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Bike lanes coming to one-mile stretch of Cambridge Street

Posted by Matt Rocheleau  October 7, 2010 04:14 PM

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Bike lanes being installed along a one-mile stretch of Cambridge Street this month are anticipated to connect to future lanes on either end of the ongoing project.

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The standalone lanes will be installed during the last two weeks of October on Cambridge Street from its intersection with Washington Street to where the road meets with Brighton Avenue and North Beacon Street. The city hopes to install connecting lanes on Washington Street in the spring and eventually add a shared lane down Brighton Avenue, according to Boston Bikes Director Nicole Freedman.

“Cambridge Street is a primary route for cyclists getting between Allston, Brighton, and downtown,” the release said. “Our number one goal is always safety. This plan will improve safety dramatically.”

Work to lay down the lanes’ paint and thermoplastic and install signs typically takes place weekdays, from 7 a.m.-5 p.m., and Cambridge Street should remain open to traffic for the most part until work is complete my month's end, the city said. Occasionally, parked cars may need to be moved.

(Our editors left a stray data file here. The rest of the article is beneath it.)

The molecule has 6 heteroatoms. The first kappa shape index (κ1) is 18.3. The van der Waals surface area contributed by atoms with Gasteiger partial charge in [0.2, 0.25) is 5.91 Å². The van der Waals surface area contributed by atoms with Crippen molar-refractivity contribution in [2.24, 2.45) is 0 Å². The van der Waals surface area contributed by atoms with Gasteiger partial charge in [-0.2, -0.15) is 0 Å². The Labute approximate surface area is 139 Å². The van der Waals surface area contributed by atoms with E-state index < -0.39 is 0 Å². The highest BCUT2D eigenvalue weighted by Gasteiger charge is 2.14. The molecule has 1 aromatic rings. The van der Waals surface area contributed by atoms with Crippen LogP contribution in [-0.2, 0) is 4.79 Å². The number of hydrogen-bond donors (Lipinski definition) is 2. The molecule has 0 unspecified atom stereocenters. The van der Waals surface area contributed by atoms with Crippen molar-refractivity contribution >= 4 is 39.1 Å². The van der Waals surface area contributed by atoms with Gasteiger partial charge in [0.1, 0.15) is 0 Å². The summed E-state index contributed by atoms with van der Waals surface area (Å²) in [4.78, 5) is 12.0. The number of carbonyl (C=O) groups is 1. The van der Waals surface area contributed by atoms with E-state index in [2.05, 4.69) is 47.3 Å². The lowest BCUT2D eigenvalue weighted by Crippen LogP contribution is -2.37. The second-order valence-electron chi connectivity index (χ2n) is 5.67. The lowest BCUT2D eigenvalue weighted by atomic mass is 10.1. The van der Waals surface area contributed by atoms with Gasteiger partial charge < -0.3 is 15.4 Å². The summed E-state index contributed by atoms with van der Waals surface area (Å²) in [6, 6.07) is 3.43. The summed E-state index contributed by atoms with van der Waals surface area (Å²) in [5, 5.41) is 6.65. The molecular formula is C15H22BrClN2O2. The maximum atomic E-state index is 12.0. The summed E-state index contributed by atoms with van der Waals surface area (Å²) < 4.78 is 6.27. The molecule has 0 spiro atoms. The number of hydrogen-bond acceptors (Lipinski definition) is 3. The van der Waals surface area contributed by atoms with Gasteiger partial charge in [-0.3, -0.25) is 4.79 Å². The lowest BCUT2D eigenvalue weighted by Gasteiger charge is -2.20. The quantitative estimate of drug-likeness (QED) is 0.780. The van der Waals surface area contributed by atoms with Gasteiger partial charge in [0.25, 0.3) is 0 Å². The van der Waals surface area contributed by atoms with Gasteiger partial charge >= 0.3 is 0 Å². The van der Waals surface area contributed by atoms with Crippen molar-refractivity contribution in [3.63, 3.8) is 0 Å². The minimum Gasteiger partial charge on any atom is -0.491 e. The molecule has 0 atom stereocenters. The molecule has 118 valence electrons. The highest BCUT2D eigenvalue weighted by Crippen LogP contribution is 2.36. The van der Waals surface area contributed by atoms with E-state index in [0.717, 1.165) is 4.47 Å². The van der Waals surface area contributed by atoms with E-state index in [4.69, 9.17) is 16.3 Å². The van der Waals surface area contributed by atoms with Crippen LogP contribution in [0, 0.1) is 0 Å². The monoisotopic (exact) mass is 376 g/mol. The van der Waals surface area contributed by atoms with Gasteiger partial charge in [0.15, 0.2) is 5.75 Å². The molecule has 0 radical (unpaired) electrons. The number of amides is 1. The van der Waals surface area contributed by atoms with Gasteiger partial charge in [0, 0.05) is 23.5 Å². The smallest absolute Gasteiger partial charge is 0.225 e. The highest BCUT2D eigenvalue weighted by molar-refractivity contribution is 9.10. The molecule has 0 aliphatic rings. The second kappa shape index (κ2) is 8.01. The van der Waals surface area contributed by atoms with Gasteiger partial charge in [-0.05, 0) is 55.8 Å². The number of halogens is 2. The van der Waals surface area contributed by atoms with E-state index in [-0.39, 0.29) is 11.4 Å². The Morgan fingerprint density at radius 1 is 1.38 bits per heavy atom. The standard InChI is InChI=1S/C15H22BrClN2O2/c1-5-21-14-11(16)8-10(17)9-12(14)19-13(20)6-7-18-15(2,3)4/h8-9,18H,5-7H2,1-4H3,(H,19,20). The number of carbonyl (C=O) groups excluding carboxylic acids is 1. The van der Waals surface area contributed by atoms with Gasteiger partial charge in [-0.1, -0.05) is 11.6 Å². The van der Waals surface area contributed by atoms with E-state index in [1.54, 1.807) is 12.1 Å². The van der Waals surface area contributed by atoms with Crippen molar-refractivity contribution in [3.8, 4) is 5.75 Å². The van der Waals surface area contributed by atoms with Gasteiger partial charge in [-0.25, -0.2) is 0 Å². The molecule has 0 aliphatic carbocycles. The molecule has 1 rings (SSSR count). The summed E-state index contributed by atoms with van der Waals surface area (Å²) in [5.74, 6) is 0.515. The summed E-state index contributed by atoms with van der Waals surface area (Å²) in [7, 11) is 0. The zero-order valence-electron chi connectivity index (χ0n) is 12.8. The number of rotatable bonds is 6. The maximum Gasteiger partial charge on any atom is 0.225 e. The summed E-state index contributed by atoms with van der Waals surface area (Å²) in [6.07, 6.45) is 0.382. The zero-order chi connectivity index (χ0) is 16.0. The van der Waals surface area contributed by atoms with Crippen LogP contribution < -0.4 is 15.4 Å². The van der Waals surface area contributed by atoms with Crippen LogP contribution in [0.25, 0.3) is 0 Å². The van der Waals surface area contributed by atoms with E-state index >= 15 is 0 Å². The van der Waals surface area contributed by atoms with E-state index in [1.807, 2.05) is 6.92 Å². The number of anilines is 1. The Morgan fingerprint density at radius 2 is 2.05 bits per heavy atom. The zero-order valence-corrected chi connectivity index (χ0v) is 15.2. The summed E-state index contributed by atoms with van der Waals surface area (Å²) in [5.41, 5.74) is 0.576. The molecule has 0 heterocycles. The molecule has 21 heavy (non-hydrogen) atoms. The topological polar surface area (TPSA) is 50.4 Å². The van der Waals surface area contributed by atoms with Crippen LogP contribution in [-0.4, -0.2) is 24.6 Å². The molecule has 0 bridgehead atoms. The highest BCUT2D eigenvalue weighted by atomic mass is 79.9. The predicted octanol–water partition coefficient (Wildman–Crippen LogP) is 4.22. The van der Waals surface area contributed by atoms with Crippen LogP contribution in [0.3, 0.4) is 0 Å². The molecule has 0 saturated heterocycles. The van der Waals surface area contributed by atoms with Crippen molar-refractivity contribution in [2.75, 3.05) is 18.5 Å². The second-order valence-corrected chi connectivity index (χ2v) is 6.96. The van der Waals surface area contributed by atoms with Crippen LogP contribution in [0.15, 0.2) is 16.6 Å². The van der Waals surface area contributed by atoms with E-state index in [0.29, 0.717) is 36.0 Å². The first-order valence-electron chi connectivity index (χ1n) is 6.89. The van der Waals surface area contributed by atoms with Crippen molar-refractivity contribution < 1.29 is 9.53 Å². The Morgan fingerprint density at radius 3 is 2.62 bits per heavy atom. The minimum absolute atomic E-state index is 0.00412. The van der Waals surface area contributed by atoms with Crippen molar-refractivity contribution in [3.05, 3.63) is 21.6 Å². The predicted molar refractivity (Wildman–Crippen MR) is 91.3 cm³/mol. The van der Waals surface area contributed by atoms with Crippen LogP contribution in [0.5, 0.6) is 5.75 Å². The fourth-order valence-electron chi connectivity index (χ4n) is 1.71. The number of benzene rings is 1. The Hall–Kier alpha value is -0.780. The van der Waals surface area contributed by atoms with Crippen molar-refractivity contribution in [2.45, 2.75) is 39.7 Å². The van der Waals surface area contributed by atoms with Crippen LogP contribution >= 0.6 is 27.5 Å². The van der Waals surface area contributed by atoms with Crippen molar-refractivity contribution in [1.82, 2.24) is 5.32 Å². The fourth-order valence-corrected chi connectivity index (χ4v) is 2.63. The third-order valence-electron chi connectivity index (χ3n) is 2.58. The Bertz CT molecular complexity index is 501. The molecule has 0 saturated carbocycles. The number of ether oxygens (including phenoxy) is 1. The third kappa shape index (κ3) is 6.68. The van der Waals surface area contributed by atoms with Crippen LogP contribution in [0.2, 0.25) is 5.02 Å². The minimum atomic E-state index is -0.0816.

The cost of this project was not immediately available, however one mile of bike lanes typically costs between $25,000 and $50,000, Freedman said.

The project will not remove any vehicle lanes, she said, but it remove four two-hour parking spaces where Cambridge Street intersects with Sparhawk and Warren streets.

“This change has been added to improve vehicle queuing through the intersection,” the city release said, adding, “The addition of the bike lanes will not cause an increase in traffic.”

The sections of road designated for exclusive use by cyclists will “allow cyclists and drivers to better navigate the challenging MBTA tracks; provide guidance for vehicles wishing to pass cyclists; reduce the number of cyclists biking on the sidewalk; designate safe riding zone for cyclists; encourage cars to drive at slower, safer speeds; encourage cyclists to bicycle more respectfully and predictably; make pedestrians and drivers more aware of cyclists,” the release said.

The city is preparing educational materials, including the citywide distribution of 40,000 bike map copies with rules of the road, to educate road users on how to use the new bike lanes, the release said. City officials are also working with police to enforce those rules.

E-mail Matt Rocheleau at mjrochele@gmail.com.

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